Birds are singing, the sun is shining and I am joyful first thing in the morning without caffeine. Why you ask? Because it is Word of the Year time (or WOTY as we refer to it around the office). Every year the New Oxford American Dictionary prepares for the holidays by making its biggest announcement of the year. This announcement is usually applauded by some and derided by others and the ongoing conversation it sparks is always a lot of fun, so I encourage you to let us know what you think in the comments.
Without further ado, the 2009 Word of the Year is: unfriend.
unfriend – verb – To remove someone as a ‘friend’ on a social networking site such as Facebook.
As in, “I decided to unfriend my roommate on Facebook after we had a fight.”
“It has both currency and potential longevity,” notes Christine Lindberg, Senior Lexicographer for Oxford’s US dictionary program. “In the online social networking context, its meaning is understood, so its adoption as a modern verb form makes this an interesting choice for Word of the Year. Most “un-” prefixed words are adjectives (unacceptable, unpleasant), and there are certainly some familiar “un-” verbs (uncap, unpack), but “unfriend” is different from the norm. It assumes a verb sense of “friend” that is really not used (at least not since maybe the 17th century!). Unfriend has real lex-appeal.”
Wondering what other new words were considered for the New Oxford American Dictionary 2009 Word of the Year? Check out the list below.
It just struck me that the decade is coming to an end. The most incredible decade imaginable by most anyone’s (born before 1985) standards. It’s also marks a decade of netZoo and WOOZradio. The early days look really funny in retrospect.
Just for kicks, let’s take a look at some of the hilarity that masqueraded as my nascent web presence:
Comic Sans — already sick of the limited web-friendly fonts available, I played a silly trick on the world and used the font that never dare say its own name backwards, or, as one friend righteously recently put it: “Comic Sans is the Mark of The Beast. Shit, I even used it back in 2000 when I went with the Message board-blog hybrid approach (or something).
I wanted to have a list of choice links — but I didn’t want to show my hand in the open. Not amid all the other highly SEO’d meta tagged engaging content on my “home page” (joke). After 9/11 I was a bit more willing to lay it all out there, thought not with quite the hyperlinked artistry of some. Basically, to copy and paste, this is how my linkblock –er, brailleroll — looked in July 2001:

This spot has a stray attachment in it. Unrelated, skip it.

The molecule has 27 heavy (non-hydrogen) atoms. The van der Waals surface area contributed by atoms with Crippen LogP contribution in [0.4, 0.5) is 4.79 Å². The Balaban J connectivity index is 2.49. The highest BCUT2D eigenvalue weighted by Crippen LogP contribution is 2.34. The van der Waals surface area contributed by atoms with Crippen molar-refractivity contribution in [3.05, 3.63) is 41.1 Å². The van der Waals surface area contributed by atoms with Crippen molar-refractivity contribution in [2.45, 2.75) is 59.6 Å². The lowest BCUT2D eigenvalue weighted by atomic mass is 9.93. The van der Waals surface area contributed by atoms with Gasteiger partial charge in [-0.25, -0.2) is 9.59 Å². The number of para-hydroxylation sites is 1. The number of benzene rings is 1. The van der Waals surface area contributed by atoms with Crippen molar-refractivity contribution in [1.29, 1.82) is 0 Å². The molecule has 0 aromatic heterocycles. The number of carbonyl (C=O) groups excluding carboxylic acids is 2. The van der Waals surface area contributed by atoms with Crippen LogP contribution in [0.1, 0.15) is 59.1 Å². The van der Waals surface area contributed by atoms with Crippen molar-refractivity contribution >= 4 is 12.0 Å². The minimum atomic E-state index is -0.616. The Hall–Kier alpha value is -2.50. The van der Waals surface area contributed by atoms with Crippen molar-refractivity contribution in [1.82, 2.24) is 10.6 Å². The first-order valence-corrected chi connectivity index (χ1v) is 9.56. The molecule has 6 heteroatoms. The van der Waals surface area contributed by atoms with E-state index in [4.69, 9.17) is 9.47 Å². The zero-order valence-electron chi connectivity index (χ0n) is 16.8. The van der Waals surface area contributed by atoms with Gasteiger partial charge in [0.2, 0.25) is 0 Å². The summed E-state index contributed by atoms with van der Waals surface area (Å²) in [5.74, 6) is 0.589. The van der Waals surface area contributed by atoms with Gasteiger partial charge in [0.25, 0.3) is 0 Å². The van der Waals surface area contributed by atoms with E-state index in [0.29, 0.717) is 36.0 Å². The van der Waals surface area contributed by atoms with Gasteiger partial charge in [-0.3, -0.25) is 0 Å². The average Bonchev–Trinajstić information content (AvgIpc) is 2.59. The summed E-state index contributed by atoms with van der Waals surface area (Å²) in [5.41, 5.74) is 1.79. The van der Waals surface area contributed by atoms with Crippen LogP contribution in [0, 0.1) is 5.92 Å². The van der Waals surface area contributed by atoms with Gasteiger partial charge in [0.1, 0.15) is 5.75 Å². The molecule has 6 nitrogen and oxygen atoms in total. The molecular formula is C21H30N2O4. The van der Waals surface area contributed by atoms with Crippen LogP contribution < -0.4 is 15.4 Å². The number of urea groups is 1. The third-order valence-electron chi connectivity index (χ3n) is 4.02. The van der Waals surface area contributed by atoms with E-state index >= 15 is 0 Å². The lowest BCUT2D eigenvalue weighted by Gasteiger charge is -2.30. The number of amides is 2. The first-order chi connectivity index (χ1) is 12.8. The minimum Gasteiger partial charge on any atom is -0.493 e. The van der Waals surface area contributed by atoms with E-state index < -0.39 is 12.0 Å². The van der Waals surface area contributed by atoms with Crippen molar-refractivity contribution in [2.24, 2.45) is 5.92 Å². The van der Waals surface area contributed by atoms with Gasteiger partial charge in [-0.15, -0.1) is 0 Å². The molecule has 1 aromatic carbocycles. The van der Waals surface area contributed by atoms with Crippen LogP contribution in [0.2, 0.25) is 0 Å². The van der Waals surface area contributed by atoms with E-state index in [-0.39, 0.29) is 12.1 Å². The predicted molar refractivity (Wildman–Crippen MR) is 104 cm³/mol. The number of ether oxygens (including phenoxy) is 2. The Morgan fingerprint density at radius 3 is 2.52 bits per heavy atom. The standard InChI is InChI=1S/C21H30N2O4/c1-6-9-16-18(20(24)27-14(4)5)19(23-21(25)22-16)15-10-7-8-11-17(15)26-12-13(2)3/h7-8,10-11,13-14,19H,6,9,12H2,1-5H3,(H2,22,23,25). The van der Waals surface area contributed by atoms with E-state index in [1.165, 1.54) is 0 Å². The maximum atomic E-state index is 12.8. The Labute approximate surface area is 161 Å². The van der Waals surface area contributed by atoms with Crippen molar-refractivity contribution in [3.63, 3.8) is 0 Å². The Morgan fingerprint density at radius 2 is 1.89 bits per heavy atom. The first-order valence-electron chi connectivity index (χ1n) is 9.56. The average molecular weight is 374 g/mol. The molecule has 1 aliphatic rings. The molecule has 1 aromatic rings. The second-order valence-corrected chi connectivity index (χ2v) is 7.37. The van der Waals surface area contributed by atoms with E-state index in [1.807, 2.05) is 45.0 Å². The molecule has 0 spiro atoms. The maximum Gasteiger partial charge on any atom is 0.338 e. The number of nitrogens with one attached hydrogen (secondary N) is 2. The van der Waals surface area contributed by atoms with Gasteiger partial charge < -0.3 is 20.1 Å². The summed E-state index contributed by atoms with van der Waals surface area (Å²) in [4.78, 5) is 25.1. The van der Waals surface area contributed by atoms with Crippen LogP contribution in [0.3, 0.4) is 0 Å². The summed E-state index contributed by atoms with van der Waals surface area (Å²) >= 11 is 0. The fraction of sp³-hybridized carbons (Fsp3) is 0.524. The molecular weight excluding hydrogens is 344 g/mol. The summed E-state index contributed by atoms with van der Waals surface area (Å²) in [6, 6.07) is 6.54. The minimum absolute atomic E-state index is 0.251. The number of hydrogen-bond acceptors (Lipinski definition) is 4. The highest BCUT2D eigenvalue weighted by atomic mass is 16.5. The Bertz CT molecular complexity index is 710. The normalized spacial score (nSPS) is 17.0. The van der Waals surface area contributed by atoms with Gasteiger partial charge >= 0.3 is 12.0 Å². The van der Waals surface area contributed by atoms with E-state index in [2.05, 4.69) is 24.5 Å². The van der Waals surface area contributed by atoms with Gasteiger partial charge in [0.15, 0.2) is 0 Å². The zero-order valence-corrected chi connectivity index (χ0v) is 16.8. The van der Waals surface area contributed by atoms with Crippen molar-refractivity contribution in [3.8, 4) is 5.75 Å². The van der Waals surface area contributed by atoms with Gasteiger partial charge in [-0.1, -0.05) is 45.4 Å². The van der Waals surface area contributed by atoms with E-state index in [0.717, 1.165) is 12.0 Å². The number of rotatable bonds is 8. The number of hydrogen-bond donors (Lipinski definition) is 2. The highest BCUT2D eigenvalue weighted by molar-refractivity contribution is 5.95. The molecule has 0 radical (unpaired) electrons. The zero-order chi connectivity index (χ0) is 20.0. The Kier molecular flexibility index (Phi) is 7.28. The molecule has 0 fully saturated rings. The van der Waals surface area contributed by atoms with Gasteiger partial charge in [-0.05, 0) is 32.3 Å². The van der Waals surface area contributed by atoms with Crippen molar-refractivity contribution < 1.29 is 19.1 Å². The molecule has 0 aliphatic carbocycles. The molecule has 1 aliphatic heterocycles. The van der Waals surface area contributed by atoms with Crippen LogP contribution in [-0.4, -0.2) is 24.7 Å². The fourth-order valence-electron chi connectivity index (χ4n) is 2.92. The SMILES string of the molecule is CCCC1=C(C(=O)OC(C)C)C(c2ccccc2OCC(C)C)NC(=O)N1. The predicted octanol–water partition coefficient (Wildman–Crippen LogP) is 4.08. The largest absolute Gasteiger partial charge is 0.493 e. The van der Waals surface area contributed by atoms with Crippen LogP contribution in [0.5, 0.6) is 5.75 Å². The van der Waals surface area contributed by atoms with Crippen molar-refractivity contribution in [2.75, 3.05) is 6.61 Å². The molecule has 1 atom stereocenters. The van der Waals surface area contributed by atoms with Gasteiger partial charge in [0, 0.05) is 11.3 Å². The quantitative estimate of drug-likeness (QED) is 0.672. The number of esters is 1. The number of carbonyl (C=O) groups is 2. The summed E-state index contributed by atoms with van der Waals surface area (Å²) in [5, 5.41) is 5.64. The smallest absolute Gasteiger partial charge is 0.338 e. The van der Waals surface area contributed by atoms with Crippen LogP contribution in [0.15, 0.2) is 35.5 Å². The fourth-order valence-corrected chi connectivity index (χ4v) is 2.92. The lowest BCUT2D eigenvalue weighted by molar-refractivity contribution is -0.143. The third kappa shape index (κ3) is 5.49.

I was already well-rooted as a snobby lo-fi music buff with an emphasis on Chicago indie. BUT clearly inspired from my stint as Smithsonian Folkways webmaster, I decided to profile my then-favorite albums alongside REAL AUDIO clips. Hahahaha. Mind you, before the mp3 renaissance of the late 90’s, Real Audio streams and broadcast.com were the-coolest-things-ever-invented. Surely these songs sounded better in Comic Sans.
By ’02 I had mellowed a bit. Live365 offered streaming at higher bandwidths and I focused a bit more on WOOZradio (which in its 10+ year existence has yet to break even for a month. I pay to play your music). What I could never do now that I loved doing then was music listings of concerts that I would go to in Chicago (where I lived) if I could clone myself.
Laugh at me now — I hope you had half as much fun as I had looking back into the past. The CRAZY thing is that our Comic Sans’d, hacked-together framed message board history is only a decade old. Come to think of it I should have stuck with the blank slate blogging style (with illustrations) I switched to around New Years Eve 2000. I guess I’ve been blogging for a while (with a few years off in between). We’ll look at those middle-aughts later (the WordPress years). What a decade its been!
What silly blog skeletons are gathering dust in your archive?
Across 38 countries citizens 76 percent of the participants think big, developing economies should reduce their emissions. Results are remarkably alike independently of the country’s level of socio-economic development. From Bangladesh to Belgium and Brazil, a clear 90 percent of citizens say it’s urgent to make a global climate deal at the UN conference in Copenhagen this December. This is the main result of an exercise carried out in 38 countries with very different levels of socio-economic development.
Over the past few days I’ve come across a wide variety of video documenting the run up to the G20 meetings in PIttsburgh as well as events, coverage, and commentary from the meetings and surrounding areas. Any large scale meeting of the world’s most powerful leaders is grounds for protest at various levels. And when police are prepared in riot gear trouble often tends to break out. That’s just how it is and will always be.